Many partisans of original focus tend to rely heavily on historians. Professor Malcolm, one of my favorites at GMU, is a prominent historian, whose work was heavily relied upon in the context of 2nd Amendment Litigation. But even among historians, there is always substantial disagreement.

  3. troll_dc2 Says:

    Yes, historians disagree a lot, which suggests that original understanding (there, an even better term) is not a slam-dunk method of analysis. Have you ever read Alden v. Maine, 529 U.S. 706 (1999), with its duling histories of the concept of federalism?

    • Josh Blackman Says:

      I have read Alden. Seminole Tribe as well. Very inconclusive.

      Though, Scalia frequently says that the burden is not to prove that Originalism is the *best* system, but that it is better than others.

  4. troll_dc2 Says:

    Before you make fun of me for misspelling “dueling.” let me attack your blog for not having a correction feature (that I am aware of).

  5. troll_dc2 Says:

    I do not trust Scalia as a guide. I note that he himself does not want the Ninth Amendment to be invoked because he thinks that it gives too much power to judges. But the framers included it anyway. Did they mean for it not to be used as the basis for any rulings?

    • Josh Blackman Says:

      Scalia is a self-professed faint hearted originalist, or as I call him, a selective originalist. He talks the talk, but doesn’t walk the walk.

  6. But if there were no federal crimes, why would we need the 4th, 5th, and 6th amendments? « Josh Blackman's Blog Says:

    […] November 19, 2009 — Josh Blackman I previously blogged about what would be a federal crime in 1787. I conclude that for the most part, there could not be […]

  7. Orin Kerr Says:

    Josh,

    The first set of federal crimes (that I know of) that Congress passed was 1 Stat. 112, enacted April 30, 1790.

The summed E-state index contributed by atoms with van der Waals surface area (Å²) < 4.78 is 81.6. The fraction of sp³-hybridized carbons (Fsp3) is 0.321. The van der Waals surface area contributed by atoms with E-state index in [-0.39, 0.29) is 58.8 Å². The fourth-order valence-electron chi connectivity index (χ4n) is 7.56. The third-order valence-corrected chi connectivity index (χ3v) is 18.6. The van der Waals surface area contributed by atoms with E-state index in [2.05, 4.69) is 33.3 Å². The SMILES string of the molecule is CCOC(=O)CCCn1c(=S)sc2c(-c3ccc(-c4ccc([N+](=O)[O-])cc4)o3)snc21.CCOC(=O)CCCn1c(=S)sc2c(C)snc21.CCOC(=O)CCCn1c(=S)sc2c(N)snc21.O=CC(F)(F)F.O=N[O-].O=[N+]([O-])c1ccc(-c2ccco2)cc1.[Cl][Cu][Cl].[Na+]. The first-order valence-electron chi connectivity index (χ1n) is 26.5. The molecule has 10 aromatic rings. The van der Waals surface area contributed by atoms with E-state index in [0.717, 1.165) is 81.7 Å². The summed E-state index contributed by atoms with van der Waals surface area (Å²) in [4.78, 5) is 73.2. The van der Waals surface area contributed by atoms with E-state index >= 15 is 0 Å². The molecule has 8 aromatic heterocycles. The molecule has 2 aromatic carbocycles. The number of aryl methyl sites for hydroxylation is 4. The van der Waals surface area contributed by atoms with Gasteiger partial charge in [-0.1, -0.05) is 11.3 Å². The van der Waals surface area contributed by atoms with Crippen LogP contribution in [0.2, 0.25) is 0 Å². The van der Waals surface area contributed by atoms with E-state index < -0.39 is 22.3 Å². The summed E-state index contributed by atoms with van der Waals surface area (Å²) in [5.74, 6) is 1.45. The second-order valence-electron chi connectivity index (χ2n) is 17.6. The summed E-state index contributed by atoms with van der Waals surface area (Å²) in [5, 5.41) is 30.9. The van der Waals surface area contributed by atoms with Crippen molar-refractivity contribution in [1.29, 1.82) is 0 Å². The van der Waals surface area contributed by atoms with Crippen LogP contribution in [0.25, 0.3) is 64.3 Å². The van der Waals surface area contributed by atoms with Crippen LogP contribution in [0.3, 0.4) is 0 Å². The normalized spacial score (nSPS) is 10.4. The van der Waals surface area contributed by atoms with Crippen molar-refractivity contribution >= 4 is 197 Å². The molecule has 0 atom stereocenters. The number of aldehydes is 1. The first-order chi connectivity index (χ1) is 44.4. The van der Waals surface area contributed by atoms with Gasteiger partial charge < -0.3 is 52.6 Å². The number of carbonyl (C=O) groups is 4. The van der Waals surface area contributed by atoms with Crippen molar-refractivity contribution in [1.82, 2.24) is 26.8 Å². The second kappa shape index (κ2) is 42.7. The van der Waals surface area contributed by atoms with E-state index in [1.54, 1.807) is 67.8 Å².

You should read Chief Justice Marshall’s opinion United States v. Wiltberger (1820) for an example of one of these laws:

    http://supreme.justia.com/us/18/76/case.html

    I don’t think it occurred to anyone at the time that such laws exceeded Congress’s commerce clause power.

    • Corey Carpenter Says:

      Professor Kerr,
      I did a quick reading of the link you posted, and it seems that the 1 Stat. 112 particularly concerns crimes committed in places where only the federal government has jurisdiction, i.e. the high seas and federal land as opposed to a general policing power (and treason). I did a textual search of the Constitution last night on this question, and it seems that this would conform to the powers granted to Congress under Article 1, Section 8. I googled the statute in question, because it looked like it supported my textual analysis….those crimes mostly focused on the high seas (or conspiracy to commit a crime on the high seas) and land in areas where only the federal government has jurisdiction, so it still supports my thesis. Additionally, one of the first search results was this blog post in 2004: http://federalism.typepad.com/crime_federalism/2004/11/our_first_congr.html
      Which would seem both to confirm my suspicions about federal crimes and the Constitution. Such crimes would never engender the question of commerce power since other provisions would govern them.

  8. Josh Blackman Says:

    I replied to this thread here https://joshblogs.wordpress.com/2009/11/20/original-crimes-what-were-federal-crimes-in-1789-and-reply-to-professor-kerr/


Comments are closed.

%d bloggers like this: